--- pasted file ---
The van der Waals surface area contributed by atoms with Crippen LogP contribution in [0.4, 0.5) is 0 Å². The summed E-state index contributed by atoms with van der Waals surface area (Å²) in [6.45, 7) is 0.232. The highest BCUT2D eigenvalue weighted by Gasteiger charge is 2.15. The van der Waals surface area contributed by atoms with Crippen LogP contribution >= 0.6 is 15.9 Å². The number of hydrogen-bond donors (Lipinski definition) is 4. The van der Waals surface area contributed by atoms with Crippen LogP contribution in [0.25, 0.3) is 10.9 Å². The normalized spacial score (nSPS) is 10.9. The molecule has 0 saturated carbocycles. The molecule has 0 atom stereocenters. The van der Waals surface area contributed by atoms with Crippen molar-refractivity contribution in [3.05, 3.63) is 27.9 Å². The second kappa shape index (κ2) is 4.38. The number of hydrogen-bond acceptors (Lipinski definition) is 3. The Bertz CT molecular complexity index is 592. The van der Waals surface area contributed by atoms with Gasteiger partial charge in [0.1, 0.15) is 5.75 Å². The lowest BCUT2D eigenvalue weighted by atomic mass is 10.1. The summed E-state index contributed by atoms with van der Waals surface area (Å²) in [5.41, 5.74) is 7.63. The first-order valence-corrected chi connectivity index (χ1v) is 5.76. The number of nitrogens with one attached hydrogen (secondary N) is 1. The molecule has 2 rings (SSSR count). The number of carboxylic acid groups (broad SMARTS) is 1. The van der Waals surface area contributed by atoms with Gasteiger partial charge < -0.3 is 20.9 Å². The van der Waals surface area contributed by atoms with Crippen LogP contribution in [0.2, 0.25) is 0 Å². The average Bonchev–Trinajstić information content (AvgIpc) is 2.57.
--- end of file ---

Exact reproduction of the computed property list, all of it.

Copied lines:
The van der Waals surface area contributed by atoms with Crippen LogP contribution in [0.4, 0.5) is 0 Å². The summed E-state index contributed by atoms with van der Waals surface area (Å²) in [6.45, 7) is 0.232. The highest BCUT2D eigenvalue weighted by Gasteiger charge is 2.15. The van der Waals surface area contributed by atoms with Crippen LogP contribution >= 0.6 is 15.9 Å². The number of hydrogen-bond donors (Lipinski definition) is 4. The van der Waals surface area contributed by atoms with Crippen LogP contribution in [0.25, 0.3) is 10.9 Å². The normalized spacial score (nSPS) is 10.9. The molecule has 0 saturated carbocycles. The molecule has 0 atom stereocenters. The van der Waals surface area contributed by atoms with Crippen molar-refractivity contribution in [3.05, 3.63) is 27.9 Å². The second kappa shape index (κ2) is 4.38. The number of hydrogen-bond acceptors (Lipinski definition) is 3. The Bertz CT molecular complexity index is 592. The van der Waals surface area contributed by atoms with Gasteiger partial charge in [0.1, 0.15) is 5.75 Å². The lowest BCUT2D eigenvalue weighted by atomic mass is 10.1. The summed E-state index contributed by atoms with van der Waals surface area (Å²) in [5.41, 5.74) is 7.63. The first-order valence-corrected chi connectivity index (χ1v) is 5.76. The number of nitrogens with one attached hydrogen (secondary N) is 1. The molecule has 2 rings (SSSR count). The number of carboxylic acid groups (broad SMARTS) is 1. The van der Waals surface area contributed by atoms with Gasteiger partial charge < -0.3 is 20.9 Å². The van der Waals surface area contributed by atoms with Crippen LogP contribution in [0.2, 0.25) is 0 Å². The average Bonchev–Trinajstić information content (AvgIpc) is 2.57.